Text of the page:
Leaving fallen leaves on your lawn for too long is unhealthy for the grass as it encourages disease, worm activity and moss growth which only serves to increase your maintenance workload the following year. As leaves create some of the best compost it makes sense to utilise nature’s free food by using your compost bin for leaf storage each year. Our petrol powered leaf blowers make short work of this arduous task and we can either compost it for you or if this is not possible, for a small fee, remove it from your property.
Autumn Lawn Treatments
Now is the time to remove the thatch and dead moss built up in your lawn over the summer by scarifying it to enable efficient transfer of water and nutrients to the roots. This is often paired with aeration particularly if you are in an area of heavy clay or high foot traffic which tends to compact the soil. Depending on the severity of the problem either a garden fork can be used to aerate the ground, or in worse cases, a hollow tine aerator which removes plugs of soil thereby easing compaction and allowing the movement of nutrients. Do not do any aeration work if frosty weather is imminent as this can cause ground heave but is usually possible for most of October and early November.
If you have a moss problem or unsightly worms casts over your lawn, a treatment of ferrous sulphate will help to kill the moss therefore improving the health of your lawn for next year and it also serves to green up the grass and harden the ground thereby reducing worm activity at the surface.
If you have not fertilised recently, with mild temperatures, it is still possible to give your lawn a light feed but avoid use of formulas with a high nitrogen content at this time of year, higher iron and potassium content is better.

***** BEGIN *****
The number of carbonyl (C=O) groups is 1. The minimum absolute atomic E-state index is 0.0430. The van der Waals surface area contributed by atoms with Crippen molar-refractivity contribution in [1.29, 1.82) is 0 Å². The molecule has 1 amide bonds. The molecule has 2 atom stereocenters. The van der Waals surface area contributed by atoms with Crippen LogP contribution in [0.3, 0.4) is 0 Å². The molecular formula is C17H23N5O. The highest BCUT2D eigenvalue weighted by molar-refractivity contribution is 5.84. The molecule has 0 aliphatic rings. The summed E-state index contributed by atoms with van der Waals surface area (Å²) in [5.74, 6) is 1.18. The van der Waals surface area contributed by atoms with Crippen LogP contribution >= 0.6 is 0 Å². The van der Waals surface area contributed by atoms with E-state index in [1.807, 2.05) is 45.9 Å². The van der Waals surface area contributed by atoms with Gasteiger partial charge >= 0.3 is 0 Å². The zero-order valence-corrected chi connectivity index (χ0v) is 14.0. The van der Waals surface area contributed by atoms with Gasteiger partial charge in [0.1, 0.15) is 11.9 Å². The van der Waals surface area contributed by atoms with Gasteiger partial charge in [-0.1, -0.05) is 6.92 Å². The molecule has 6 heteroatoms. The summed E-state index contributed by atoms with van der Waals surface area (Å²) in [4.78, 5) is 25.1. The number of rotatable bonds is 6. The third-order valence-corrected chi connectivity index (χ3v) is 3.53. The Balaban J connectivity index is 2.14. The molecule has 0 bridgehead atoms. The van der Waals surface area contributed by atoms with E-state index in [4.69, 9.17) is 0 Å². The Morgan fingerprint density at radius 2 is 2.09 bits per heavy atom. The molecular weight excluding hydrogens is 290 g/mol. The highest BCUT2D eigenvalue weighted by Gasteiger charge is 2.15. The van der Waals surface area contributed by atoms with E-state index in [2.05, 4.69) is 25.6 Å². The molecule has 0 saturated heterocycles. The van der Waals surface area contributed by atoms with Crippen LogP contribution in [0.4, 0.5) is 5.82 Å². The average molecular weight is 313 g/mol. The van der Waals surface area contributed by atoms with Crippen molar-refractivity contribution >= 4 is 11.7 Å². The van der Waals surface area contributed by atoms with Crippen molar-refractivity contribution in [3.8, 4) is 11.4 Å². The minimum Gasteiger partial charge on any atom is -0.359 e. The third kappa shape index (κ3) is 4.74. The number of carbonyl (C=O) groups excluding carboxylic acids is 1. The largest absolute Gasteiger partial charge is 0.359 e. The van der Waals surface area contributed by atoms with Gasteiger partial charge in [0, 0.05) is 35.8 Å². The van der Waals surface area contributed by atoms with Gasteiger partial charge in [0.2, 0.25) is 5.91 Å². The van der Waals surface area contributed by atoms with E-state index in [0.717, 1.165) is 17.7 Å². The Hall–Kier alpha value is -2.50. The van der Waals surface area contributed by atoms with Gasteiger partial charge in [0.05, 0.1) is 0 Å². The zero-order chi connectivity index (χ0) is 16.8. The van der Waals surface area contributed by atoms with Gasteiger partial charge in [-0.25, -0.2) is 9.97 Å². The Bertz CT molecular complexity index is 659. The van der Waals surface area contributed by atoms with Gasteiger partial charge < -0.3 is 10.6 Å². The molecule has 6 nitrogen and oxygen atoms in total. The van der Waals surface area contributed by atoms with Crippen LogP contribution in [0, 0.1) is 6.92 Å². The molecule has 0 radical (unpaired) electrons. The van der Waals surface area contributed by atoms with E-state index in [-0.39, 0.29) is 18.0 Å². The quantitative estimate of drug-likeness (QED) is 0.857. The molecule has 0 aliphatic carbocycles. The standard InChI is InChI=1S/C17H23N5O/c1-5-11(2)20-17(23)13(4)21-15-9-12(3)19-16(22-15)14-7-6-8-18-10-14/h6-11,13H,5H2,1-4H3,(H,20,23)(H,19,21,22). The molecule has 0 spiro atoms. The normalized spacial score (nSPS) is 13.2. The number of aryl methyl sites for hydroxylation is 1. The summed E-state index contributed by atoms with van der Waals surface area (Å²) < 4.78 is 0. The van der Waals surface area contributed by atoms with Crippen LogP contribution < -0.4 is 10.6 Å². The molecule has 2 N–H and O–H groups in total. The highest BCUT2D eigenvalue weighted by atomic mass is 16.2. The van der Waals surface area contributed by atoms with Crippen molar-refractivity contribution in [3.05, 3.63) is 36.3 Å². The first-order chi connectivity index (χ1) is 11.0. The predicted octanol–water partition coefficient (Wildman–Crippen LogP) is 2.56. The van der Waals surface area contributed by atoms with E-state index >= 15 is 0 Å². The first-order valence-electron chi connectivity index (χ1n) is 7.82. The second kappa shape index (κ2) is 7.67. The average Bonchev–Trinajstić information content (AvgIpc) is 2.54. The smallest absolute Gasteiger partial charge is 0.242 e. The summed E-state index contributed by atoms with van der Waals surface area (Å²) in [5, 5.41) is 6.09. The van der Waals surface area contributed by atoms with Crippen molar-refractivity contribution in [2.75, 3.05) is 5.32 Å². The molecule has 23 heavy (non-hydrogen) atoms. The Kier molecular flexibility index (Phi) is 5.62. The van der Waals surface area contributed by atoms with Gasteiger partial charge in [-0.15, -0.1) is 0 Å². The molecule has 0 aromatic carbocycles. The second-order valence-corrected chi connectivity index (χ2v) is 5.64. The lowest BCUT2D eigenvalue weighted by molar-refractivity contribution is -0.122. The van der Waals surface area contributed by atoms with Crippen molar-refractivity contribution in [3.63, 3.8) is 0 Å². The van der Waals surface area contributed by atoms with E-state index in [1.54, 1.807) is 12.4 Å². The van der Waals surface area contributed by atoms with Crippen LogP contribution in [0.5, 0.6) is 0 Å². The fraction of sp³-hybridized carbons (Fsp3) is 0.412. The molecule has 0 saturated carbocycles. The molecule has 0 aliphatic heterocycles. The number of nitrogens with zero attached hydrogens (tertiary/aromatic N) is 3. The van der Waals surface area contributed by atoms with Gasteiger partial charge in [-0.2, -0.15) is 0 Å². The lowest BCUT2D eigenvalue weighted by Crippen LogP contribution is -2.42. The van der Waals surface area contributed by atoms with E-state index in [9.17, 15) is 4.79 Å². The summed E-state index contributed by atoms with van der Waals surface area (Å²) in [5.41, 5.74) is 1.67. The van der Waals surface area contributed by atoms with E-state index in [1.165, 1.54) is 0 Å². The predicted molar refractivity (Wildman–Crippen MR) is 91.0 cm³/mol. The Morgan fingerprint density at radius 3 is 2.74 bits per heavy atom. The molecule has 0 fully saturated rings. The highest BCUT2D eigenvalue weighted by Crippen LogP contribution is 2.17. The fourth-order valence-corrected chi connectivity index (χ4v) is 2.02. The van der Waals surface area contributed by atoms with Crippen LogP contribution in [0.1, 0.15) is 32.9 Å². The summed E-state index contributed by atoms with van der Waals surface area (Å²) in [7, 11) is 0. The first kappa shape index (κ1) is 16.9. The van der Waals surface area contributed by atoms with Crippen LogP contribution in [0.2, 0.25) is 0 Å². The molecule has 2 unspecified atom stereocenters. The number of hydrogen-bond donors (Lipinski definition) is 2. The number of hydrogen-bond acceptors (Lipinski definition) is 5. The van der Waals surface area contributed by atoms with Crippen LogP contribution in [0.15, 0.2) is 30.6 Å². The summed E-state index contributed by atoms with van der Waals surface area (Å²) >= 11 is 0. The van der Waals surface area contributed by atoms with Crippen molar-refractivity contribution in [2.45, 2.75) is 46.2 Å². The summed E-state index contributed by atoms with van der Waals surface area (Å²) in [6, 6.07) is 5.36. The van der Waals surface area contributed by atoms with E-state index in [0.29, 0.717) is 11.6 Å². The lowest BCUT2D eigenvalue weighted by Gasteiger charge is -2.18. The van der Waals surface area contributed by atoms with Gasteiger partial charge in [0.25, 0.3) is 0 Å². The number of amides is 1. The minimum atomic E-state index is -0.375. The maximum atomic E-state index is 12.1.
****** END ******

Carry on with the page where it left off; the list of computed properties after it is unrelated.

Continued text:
Lastly don’t forget to do the last cut on your lawn during November but ensure it is a high cut and you are just trimming the top of the blades off but still looking neat enough to last through the winter months.
Pruning is the art of keeping your trees and shrubs looking their best and flowering their best whilst retaining maximum health. Removing any dead, diseased or damaged wood is always the first step in the process. Once that is complete the rest depends on when the shrub flowers and whether it flowers on the current season’s wood or on the year before’s growth. Cutting your shrubs at the wrong time could mean you lose out on your flowers for the next year – a general rule to follow is to prune immediately once flowering has finished to ensure this does not happen. Remember that fruit trees should be pruned during the winter when they are dormant.
Autumn is the right time of year to plant your bulbs and ensure your garden is a riot of colour come spring. With a huge selection to choose from and flowering times extending from February to June there is something to suit every garden as well as extending the season of interest in herbaceous borders.
Using non-native species in our gardens brings with it the responsibility of caring for the more tender varieties over winter. Depending on the plant, some may need digging up and bringing into your greenhouse or conservatory or others may just require a plant fleece to keep the worst of the frost off. An inexpensive fleece could save the cost of the plant, remember to put them on tender plants before the frosts become heavy.